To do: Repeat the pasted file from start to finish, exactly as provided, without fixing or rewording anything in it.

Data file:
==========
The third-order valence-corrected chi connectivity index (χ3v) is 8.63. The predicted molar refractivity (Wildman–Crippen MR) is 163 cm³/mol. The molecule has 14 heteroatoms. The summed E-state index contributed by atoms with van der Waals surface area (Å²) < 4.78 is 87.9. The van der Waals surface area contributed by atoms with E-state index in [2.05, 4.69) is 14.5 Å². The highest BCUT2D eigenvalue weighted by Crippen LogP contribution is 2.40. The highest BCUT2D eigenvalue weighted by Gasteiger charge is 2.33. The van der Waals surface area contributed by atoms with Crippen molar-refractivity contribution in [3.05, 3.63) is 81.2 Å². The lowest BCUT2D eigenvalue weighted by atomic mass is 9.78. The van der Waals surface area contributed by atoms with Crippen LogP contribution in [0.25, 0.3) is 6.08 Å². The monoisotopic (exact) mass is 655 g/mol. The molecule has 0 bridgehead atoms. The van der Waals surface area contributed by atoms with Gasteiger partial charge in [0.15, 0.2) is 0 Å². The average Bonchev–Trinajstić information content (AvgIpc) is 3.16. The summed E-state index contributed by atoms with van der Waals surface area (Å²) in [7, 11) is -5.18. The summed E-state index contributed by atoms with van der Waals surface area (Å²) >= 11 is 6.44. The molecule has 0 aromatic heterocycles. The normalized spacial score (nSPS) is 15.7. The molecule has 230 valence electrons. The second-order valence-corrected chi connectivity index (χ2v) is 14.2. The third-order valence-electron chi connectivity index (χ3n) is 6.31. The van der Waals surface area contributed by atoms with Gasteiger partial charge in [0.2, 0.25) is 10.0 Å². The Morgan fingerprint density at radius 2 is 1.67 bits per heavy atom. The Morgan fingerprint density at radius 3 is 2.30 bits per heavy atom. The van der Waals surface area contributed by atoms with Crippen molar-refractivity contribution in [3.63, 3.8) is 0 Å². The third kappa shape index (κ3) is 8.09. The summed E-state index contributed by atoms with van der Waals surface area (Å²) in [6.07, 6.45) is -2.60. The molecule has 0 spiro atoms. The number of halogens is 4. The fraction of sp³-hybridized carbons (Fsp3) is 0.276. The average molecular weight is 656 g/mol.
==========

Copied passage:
The third-order valence-corrected chi connectivity index (χ3v) is 8.63. The predicted molar refractivity (Wildman–Crippen MR) is 163 cm³/mol. The molecule has 14 heteroatoms. The summed E-state index contributed by atoms with van der Waals surface area (Å²) < 4.78 is 87.9. The van der Waals surface area contributed by atoms with E-state index in [2.05, 4.69) is 14.5 Å². The highest BCUT2D eigenvalue weighted by Crippen LogP contribution is 2.40. The highest BCUT2D eigenvalue weighted by Gasteiger charge is 2.33. The van der Waals surface area contributed by atoms with Crippen molar-refractivity contribution in [3.05, 3.63) is 81.2 Å². The lowest BCUT2D eigenvalue weighted by atomic mass is 9.78. The van der Waals surface area contributed by atoms with Crippen LogP contribution in [0.25, 0.3) is 6.08 Å². The monoisotopic (exact) mass is 655 g/mol. The molecule has 0 bridgehead atoms. The van der Waals surface area contributed by atoms with Gasteiger partial charge in [0.15, 0.2) is 0 Å². The average Bonchev–Trinajstić information content (AvgIpc) is 3.16. The summed E-state index contributed by atoms with van der Waals surface area (Å²) in [7, 11) is -5.18. The summed E-state index contributed by atoms with van der Waals surface area (Å²) >= 11 is 6.44. The molecule has 0 aromatic heterocycles. The normalized spacial score (nSPS) is 15.7. The molecule has 230 valence electrons. The second-order valence-corrected chi connectivity index (χ2v) is 14.2. The third-order valence-electron chi connectivity index (χ3n) is 6.31. The van der Waals surface area contributed by atoms with Gasteiger partial charge in [0.2, 0.25) is 10.0 Å². The Morgan fingerprint density at radius 2 is 1.67 bits per heavy atom. The Morgan fingerprint density at radius 3 is 2.30 bits per heavy atom. The van der Waals surface area contributed by atoms with Crippen molar-refractivity contribution in [3.63, 3.8) is 0 Å². The third kappa shape index (κ3) is 8.09. The summed E-state index contributed by atoms with van der Waals surface area (Å²) in [6.07, 6.45) is -2.60. The molecule has 0 spiro atoms. The number of halogens is 4. The fraction of sp³-hybridized carbons (Fsp3) is 0.276. The average molecular weight is 656 g/mol.